Capital Region state lawmakers react to New York’s new budget
New York state lawmakers approved a $229 billion spending plan this week, about a month late.
The new spending plan increases the state’s minimum wage and modifies bail laws, while Governor Kathy Hochul’s housing plan was dropped.
113th district Assemblywoman Carrie Woerner says Hochul's budget is "among the most complex" documents she's ever worked on.
“I was advocating for a little more a little stronger approach on the bail statutes, but I think we ended up in a good spot there. It was a step forward," Woerner said. "The school funding is fantastic. I'm very excited about that. I wish we had been able to do more on the universal meals for students. I think the nursing homes, I'm deeply disappointed that we were only able to secure a 6.5 percent rate increase for the nursing homes.”
Fellow-Democrat D. Billy Jones of the 115th Assembly district says this year's budget was challenging.
"It's been a frustrating process. I will say that. And, you know, I don't know if anybody's raising their hands in the air with this budget. We spent a lot of money," said Jones.
Republican Mary Beth Walsh of the 112th Assembly district says the package contains "too much spending."
“It's increased like $66.7 billion since I started in 2017," Walsh said. "I think if you look at the state's overall financial plan, I think that it's really a lot of unsustainable spending in the long run. We're gonna have out year budget gaps in the billions. And, you know, I think that the governor did resist calls from progressive Democrats to more aggressively tax higher wage earners. But there are taxes, there are increased state excise tax on cigarettes, a business tax rate increase that was supposed to be temporary was extended for three more years. There's an MTA payroll mobility tax on downstate employers.”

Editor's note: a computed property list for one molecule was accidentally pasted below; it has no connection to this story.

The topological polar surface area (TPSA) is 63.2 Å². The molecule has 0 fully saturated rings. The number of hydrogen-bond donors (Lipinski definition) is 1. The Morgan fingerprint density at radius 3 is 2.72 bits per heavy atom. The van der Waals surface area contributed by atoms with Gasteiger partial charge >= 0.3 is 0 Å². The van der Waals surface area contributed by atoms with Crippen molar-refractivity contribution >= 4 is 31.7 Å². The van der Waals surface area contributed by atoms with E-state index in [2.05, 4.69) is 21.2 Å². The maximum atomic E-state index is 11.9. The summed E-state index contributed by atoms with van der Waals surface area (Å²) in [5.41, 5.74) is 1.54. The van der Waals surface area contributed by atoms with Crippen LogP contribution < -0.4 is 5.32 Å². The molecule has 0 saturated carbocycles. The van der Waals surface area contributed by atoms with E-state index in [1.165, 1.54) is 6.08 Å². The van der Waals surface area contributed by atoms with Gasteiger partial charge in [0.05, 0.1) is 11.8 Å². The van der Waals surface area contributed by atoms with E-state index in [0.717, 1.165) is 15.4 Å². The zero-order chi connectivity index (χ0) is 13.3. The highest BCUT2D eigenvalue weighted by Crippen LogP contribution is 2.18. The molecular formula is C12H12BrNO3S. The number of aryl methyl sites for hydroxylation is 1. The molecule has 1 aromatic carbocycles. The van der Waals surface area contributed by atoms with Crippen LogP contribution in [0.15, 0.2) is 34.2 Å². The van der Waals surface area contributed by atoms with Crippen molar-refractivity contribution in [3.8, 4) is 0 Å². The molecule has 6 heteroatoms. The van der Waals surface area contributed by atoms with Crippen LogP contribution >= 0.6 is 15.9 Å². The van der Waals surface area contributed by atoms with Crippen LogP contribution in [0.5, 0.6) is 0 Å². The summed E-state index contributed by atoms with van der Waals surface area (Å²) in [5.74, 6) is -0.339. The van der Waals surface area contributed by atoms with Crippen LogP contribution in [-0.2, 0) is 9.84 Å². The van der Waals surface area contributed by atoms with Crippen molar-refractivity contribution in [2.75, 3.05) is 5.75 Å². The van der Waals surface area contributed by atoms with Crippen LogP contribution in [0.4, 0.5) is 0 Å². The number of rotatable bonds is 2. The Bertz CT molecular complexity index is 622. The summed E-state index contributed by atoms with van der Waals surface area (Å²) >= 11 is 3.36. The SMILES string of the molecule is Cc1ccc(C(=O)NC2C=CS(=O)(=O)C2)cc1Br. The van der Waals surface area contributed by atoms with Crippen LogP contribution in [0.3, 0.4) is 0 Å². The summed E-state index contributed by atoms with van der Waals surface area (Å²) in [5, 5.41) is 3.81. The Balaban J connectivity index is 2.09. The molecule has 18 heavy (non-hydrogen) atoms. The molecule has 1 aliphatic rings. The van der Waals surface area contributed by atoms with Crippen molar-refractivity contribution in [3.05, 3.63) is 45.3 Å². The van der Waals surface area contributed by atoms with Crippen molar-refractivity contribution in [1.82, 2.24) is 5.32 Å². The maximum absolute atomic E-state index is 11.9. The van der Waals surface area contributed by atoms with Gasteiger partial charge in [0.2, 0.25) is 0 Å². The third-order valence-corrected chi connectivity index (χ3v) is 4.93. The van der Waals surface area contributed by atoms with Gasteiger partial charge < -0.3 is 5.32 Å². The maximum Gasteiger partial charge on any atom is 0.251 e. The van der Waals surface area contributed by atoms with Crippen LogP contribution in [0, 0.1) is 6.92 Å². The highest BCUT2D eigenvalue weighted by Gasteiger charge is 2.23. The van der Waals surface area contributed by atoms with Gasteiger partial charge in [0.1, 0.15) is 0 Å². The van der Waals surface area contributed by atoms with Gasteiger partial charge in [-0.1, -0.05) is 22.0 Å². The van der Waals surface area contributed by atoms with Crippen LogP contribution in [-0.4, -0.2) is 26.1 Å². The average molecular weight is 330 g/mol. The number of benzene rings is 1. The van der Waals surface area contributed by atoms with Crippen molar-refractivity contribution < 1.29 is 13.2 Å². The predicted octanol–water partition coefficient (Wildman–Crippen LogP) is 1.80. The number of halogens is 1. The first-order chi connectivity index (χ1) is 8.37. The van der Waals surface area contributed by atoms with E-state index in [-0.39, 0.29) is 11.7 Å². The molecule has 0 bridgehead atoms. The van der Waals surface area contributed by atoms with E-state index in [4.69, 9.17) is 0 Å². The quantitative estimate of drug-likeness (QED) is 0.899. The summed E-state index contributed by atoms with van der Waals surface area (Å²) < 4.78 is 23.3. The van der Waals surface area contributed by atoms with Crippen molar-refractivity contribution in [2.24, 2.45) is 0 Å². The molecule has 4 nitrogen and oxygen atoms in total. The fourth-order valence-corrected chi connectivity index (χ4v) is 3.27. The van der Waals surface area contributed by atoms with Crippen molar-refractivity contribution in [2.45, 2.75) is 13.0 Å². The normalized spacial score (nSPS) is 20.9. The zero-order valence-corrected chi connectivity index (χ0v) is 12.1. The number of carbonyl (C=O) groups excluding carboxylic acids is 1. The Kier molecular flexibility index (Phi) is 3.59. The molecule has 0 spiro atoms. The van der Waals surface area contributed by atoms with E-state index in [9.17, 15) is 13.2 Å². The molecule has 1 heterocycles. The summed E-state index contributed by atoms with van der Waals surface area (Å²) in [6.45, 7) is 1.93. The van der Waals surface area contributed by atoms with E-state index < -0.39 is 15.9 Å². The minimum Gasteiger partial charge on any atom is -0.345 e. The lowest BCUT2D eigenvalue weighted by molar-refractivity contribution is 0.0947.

Republican Senator Jake Ashby of the 43rd district counts tax cuts for the middle class among missed budget opportunities.
"Some of spending, the aggregate spending that we see, I think is just unsustainable," Ashby said. "We need to start taking a closer and more serious look at ways to attract people to our state and keep people in our state, rather than pricing them out as businesses and families consider where to go or to stay or leave.”
The 108th Assembly District's John McDonald, a Democrat, shares a different perspective:
"We've got a fiscally sound budget, we have a balanced budget, we also have a balance, not only financially but also in regards to policy," said McDonald.
Democrat Pat Fahy from the Assembly’s 109th district says the 32-day late budget was her 11th and "the toughest yet."
"One of the big wins this year is climate change," Fahy said. "For the first time since we adopted climate goals in 2019, we have adopted the most far reaching energy package, including the all-electric bill, all-electric buildings on new construction and nobody is taking away gas stoves."
Republican Senator Jim Tedisco of the 44th district says overall he is disappointed by the spending plan.
"In terms of transparency, you should never do a budget by total messages of necessity. And we know what that is, bringing a budget out at billions of dollars, within an hour or an hour and a half for your elected officials to read it, digest it, for the media to see it, and the public to see it. So it was a failure in several ways," said Tedisco.